A Smart Girls co-founder and former Saturday Night Live talent executive brings her special brand of humor and mentorship to the second annual Pay Equity Summit at Montana Tech on Saturday.
Meredith Walker, business partner with former SNL comedian Amy Poehler, gives the keynote speech. She visits from Austin, Texas, where she runs Smart Girls as the executive director.
Her talk ties in with women leaders, entrepreneurs and mentoring.
“Smart Girls at the Party” is a Web series featuring Poehler, who creates and hosts various segments about the common girl’s life passions. Walker is the producer.
Comic relief is integral to the series, as each video ends with a girl-infused “dance party,” according to a New York Times article. Creativity abounds, reflecting Poehler’s on-stage comedy chops and Walker’s gift for finding such talent.
Smart Girls encourages girls to volunteer, be themselves, and be more curious about the world in which they live.
They encourage creativity in girls, as if to say, “It’s OK to have confidence in your ideas, your innovative thinking, your voice.”
“Smart Girls at the Party” has its own YouTube channel. It includes serious interviews, too. Poehler interviews actress Taylor Holland, for example, about writing and performing her one-woman stage show "Ann," about the life of former Texas Governor Ann Richards.
Walker and Poehler worked at SNL in the early 2000s. But Poehler has been especially busy lately wrapping up her highly successful NBC sitcom “Parks and Recreation," hosting the Golden Globes with SNL comedy cast colleague Tina Fey, and other film and television projects.
Notably, Walker later worked with journalist Linda Ellerbee in “Nick News With Linda Ellerbee” in 2003.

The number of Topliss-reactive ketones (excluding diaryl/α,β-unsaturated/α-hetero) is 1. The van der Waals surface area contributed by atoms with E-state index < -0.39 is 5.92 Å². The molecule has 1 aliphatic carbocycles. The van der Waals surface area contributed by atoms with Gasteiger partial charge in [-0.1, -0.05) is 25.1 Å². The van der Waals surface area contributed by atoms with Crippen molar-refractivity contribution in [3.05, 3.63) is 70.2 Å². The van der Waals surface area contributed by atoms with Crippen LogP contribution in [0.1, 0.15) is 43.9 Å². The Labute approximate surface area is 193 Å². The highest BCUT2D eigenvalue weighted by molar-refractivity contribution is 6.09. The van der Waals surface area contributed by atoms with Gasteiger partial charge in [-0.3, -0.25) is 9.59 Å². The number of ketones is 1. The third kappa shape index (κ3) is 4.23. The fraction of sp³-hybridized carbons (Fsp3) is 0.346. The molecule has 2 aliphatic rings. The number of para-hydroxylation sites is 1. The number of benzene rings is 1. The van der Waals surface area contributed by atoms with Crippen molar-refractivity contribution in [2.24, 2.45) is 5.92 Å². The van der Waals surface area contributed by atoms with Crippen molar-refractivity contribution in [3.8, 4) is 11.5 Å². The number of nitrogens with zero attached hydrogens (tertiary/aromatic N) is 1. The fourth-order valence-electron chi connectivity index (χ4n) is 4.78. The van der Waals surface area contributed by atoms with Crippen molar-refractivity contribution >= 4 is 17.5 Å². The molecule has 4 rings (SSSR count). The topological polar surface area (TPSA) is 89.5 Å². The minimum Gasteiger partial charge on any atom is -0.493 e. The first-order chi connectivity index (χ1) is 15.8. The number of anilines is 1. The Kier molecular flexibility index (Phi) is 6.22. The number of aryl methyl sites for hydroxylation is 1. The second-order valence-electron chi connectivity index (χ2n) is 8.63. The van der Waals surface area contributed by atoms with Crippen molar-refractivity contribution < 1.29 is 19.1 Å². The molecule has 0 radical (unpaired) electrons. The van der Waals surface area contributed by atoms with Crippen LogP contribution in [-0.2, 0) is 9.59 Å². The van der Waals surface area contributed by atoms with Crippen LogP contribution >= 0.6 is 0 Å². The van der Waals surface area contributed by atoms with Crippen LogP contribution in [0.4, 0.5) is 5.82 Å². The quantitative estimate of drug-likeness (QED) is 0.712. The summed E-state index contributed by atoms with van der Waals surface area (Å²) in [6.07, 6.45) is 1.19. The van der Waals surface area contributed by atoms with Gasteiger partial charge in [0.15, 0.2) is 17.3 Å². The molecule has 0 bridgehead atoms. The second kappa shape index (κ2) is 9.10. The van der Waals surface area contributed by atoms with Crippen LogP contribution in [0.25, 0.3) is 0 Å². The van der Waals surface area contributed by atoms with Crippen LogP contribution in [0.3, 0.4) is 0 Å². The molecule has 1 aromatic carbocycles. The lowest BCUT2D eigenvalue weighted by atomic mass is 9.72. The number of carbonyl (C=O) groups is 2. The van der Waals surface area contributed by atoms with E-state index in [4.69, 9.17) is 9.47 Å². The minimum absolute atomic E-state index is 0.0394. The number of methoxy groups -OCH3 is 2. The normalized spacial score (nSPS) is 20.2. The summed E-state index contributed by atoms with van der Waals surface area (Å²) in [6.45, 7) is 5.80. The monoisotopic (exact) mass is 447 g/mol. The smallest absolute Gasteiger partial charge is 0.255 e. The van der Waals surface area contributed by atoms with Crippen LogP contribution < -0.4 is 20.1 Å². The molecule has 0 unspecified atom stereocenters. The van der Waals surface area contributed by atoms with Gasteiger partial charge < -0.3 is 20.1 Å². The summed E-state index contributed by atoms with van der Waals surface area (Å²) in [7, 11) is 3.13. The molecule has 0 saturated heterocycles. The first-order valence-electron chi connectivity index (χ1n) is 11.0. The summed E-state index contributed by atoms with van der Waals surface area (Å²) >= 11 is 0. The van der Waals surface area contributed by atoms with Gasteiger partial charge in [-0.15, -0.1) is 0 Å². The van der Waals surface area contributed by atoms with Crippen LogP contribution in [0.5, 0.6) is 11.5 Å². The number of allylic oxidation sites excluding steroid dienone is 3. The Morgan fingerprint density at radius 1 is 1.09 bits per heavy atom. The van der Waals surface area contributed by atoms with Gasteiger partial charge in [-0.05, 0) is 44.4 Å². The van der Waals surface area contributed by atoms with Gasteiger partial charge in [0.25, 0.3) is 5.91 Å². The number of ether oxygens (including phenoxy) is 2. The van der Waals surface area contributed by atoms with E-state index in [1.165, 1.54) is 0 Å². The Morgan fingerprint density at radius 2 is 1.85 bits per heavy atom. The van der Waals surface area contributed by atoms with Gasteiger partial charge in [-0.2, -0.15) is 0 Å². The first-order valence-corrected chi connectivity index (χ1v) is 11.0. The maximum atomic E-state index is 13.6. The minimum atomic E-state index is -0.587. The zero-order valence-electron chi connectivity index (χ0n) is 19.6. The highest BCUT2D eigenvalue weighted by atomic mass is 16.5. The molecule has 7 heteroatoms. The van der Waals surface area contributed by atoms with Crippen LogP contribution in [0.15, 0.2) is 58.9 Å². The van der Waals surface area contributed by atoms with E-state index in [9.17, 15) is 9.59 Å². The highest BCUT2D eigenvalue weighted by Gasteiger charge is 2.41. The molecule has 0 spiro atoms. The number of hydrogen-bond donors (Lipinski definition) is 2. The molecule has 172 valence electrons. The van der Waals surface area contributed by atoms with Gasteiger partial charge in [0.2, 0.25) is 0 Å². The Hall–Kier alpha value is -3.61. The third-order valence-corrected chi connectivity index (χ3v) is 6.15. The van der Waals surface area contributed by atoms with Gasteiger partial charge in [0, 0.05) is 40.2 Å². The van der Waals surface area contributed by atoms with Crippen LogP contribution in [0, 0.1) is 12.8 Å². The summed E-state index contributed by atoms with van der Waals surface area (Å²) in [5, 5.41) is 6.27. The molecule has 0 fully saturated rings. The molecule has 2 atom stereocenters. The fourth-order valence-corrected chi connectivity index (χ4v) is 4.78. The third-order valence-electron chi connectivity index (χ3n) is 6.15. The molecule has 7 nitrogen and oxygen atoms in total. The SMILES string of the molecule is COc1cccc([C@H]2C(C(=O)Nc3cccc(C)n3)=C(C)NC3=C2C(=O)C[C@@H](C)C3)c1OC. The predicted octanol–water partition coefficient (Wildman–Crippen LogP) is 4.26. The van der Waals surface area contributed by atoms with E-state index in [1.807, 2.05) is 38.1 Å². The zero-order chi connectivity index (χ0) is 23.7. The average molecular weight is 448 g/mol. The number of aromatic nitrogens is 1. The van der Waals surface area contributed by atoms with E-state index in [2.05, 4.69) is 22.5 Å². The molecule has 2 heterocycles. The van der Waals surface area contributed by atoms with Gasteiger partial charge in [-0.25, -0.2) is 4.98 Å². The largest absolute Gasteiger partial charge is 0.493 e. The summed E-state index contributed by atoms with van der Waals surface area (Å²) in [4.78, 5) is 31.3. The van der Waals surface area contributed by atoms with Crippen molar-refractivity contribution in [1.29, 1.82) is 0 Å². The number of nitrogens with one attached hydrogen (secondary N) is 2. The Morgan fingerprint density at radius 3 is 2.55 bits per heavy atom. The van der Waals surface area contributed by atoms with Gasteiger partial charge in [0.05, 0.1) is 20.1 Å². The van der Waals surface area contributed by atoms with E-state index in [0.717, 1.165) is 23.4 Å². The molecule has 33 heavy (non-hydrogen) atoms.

The impetus for forming Smart Girls came from their own experience, Walker told The Montana Standard earlier this week:
“Amy and I talked a lot about our pre-teen and teen years and remembered how good it felt when someone wanted to hear what we had to say, when someone let us be our goofy selves,” she said. “We wanted to provide a healthy alternative to so much that is being marketed to young people on the Internet.”
Pam Haxby-Cote, a summit organizer, Blackstone LaunchPad regional director with Headwaters RC&D in Butte, is responsible for bringing Walker to Butte. She took a chance and simply contacted Walker via the Smart Girls website.
“I follow her on the Smart Girls Facebook page because it’s so close to what we do with our Gems,” said Haxby-Cote. “Their mission has great value to it. I thought, ‘Wouldn’t it be wonderful if we got her out here?'”
Gems stands for Girls Excelling in Math and Science. For Butte area girls, it’s a free local club held after school. Relying on experienced mentors to teach science, technology, engineering and math, the club draws girls from the vulnerable fifth-to-eighth-grade age group when they are most impressionable.
Studies show that girls in that age group tend to hold back or not assert themselves in math or science classes at school when boys are encouraged to be vocal and assertive.
While Smart Girls deals with myriad self-esteem issues and girls’ interests, Walker said she and Poehler approach serious issues such as women’s pay equity with a peacemaker’s perspective:
“We like to present the facts and let our community decide the rest for themselves,” she said. “We encourage civil discourse — emphasis on CIVIL.”